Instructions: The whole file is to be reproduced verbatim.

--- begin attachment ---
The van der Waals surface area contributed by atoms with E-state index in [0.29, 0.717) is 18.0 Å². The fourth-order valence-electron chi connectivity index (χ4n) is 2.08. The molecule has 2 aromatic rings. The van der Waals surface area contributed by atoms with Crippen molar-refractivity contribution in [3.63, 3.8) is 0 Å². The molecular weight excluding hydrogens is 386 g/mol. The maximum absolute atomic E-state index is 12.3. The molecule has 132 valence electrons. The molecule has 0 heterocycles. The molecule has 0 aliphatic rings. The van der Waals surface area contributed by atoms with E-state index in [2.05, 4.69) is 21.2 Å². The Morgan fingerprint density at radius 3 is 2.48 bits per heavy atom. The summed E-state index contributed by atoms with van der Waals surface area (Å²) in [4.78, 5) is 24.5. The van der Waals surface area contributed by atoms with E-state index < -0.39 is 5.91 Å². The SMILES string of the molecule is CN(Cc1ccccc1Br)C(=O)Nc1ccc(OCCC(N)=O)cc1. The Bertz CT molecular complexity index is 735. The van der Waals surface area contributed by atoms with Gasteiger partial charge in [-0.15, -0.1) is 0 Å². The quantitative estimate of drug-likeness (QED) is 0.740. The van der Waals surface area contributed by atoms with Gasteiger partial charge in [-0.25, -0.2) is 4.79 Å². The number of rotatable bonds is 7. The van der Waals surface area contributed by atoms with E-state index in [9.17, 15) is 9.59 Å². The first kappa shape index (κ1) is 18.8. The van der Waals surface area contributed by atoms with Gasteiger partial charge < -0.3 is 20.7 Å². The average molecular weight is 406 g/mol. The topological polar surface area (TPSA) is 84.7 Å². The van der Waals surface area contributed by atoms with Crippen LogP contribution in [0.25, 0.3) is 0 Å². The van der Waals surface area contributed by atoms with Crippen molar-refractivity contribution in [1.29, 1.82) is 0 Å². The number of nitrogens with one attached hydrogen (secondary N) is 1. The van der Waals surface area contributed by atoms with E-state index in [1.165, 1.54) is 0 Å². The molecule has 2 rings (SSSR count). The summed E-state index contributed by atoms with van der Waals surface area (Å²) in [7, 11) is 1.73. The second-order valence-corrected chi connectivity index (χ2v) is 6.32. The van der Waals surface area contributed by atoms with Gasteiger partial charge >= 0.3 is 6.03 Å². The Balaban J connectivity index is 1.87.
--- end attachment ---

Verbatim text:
The van der Waals surface area contributed by atoms with E-state index in [0.29, 0.717) is 18.0 Å². The fourth-order valence-electron chi connectivity index (χ4n) is 2.08. The molecule has 2 aromatic rings. The van der Waals surface area contributed by atoms with Crippen molar-refractivity contribution in [3.63, 3.8) is 0 Å². The molecular weight excluding hydrogens is 386 g/mol. The maximum absolute atomic E-state index is 12.3. The molecule has 132 valence electrons. The molecule has 0 heterocycles. The molecule has 0 aliphatic rings. The van der Waals surface area contributed by atoms with E-state index in [2.05, 4.69) is 21.2 Å². The Morgan fingerprint density at radius 3 is 2.48 bits per heavy atom. The summed E-state index contributed by atoms with van der Waals surface area (Å²) in [4.78, 5) is 24.5. The van der Waals surface area contributed by atoms with E-state index < -0.39 is 5.91 Å². The SMILES string of the molecule is CN(Cc1ccccc1Br)C(=O)Nc1ccc(OCCC(N)=O)cc1. The Bertz CT molecular complexity index is 735. The van der Waals surface area contributed by atoms with Gasteiger partial charge in [-0.15, -0.1) is 0 Å². The quantitative estimate of drug-likeness (QED) is 0.740. The van der Waals surface area contributed by atoms with Gasteiger partial charge in [-0.25, -0.2) is 4.79 Å². The number of rotatable bonds is 7. The van der Waals surface area contributed by atoms with E-state index in [9.17, 15) is 9.59 Å². The first kappa shape index (κ1) is 18.8. The van der Waals surface area contributed by atoms with Gasteiger partial charge < -0.3 is 20.7 Å². The average molecular weight is 406 g/mol. The topological polar surface area (TPSA) is 84.7 Å². The van der Waals surface area contributed by atoms with Crippen LogP contribution in [0.25, 0.3) is 0 Å². The van der Waals surface area contributed by atoms with Crippen molar-refractivity contribution in [1.29, 1.82) is 0 Å². The number of nitrogens with one attached hydrogen (secondary N) is 1. The van der Waals surface area contributed by atoms with E-state index in [1.165, 1.54) is 0 Å². The molecule has 2 rings (SSSR count). The summed E-state index contributed by atoms with van der Waals surface area (Å²) in [7, 11) is 1.73. The second-order valence-corrected chi connectivity index (χ2v) is 6.32. The van der Waals surface area contributed by atoms with Gasteiger partial charge >= 0.3 is 6.03 Å². The Balaban J connectivity index is 1.87.